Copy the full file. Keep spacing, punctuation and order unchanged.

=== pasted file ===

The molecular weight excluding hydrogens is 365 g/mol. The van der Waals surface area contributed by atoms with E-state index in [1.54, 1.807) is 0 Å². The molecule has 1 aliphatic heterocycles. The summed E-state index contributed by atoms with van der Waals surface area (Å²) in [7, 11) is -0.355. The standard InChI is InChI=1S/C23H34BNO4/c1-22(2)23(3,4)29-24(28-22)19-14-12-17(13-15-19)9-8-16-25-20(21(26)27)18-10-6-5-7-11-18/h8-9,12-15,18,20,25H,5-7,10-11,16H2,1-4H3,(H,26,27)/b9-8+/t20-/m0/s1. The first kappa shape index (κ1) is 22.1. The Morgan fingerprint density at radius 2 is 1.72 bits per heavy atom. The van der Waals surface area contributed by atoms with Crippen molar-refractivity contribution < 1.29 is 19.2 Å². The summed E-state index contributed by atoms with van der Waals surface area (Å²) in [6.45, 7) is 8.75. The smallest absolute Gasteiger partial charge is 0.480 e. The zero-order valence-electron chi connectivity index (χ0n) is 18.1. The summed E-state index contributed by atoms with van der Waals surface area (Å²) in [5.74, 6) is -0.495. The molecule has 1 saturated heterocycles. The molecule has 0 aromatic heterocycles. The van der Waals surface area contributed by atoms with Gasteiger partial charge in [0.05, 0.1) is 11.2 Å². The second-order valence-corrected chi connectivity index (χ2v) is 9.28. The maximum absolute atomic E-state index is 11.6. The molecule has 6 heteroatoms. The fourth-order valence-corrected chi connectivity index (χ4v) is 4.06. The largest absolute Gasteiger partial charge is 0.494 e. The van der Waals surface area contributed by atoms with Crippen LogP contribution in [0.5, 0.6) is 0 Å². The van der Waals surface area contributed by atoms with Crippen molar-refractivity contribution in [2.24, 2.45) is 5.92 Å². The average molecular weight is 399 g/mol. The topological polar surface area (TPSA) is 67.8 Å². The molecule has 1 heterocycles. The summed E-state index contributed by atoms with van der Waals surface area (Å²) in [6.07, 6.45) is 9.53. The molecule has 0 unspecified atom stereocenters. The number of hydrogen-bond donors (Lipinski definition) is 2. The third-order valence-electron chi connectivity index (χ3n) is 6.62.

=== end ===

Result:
The molecular weight excluding hydrogens is 365 g/mol. The van der Waals surface area contributed by atoms with E-state index in [1.54, 1.807) is 0 Å². The molecule has 1 aliphatic heterocycles. The summed E-state index contributed by atoms with van der Waals surface area (Å²) in [7, 11) is -0.355. The standard InChI is InChI=1S/C23H34BNO4/c1-22(2)23(3,4)29-24(28-22)19-14-12-17(13-15-19)9-8-16-25-20(21(26)27)18-10-6-5-7-11-18/h8-9,12-15,18,20,25H,5-7,10-11,16H2,1-4H3,(H,26,27)/b9-8+/t20-/m0/s1. The first kappa shape index (κ1) is 22.1. The Morgan fingerprint density at radius 2 is 1.72 bits per heavy atom. The van der Waals surface area contributed by atoms with Crippen molar-refractivity contribution < 1.29 is 19.2 Å². The summed E-state index contributed by atoms with van der Waals surface area (Å²) in [6.45, 7) is 8.75. The smallest absolute Gasteiger partial charge is 0.480 e. The zero-order valence-electron chi connectivity index (χ0n) is 18.1. The summed E-state index contributed by atoms with van der Waals surface area (Å²) in [5.74, 6) is -0.495. The molecule has 1 saturated heterocycles. The molecule has 0 aromatic heterocycles. The van der Waals surface area contributed by atoms with Gasteiger partial charge in [0.05, 0.1) is 11.2 Å². The second-order valence-corrected chi connectivity index (χ2v) is 9.28. The maximum absolute atomic E-state index is 11.6. The molecule has 6 heteroatoms. The fourth-order valence-corrected chi connectivity index (χ4v) is 4.06. The largest absolute Gasteiger partial charge is 0.494 e. The van der Waals surface area contributed by atoms with Crippen LogP contribution in [0.5, 0.6) is 0 Å². The van der Waals surface area contributed by atoms with Crippen molar-refractivity contribution in [2.24, 2.45) is 5.92 Å². The average molecular weight is 399 g/mol. The topological polar surface area (TPSA) is 67.8 Å². The molecule has 1 heterocycles. The summed E-state index contributed by atoms with van der Waals surface area (Å²) in [6.07, 6.45) is 9.53. The molecule has 0 unspecified atom stereocenters. The number of hydrogen-bond donors (Lipinski definition) is 2. The third-order valence-electron chi connectivity index (χ3n) is 6.62.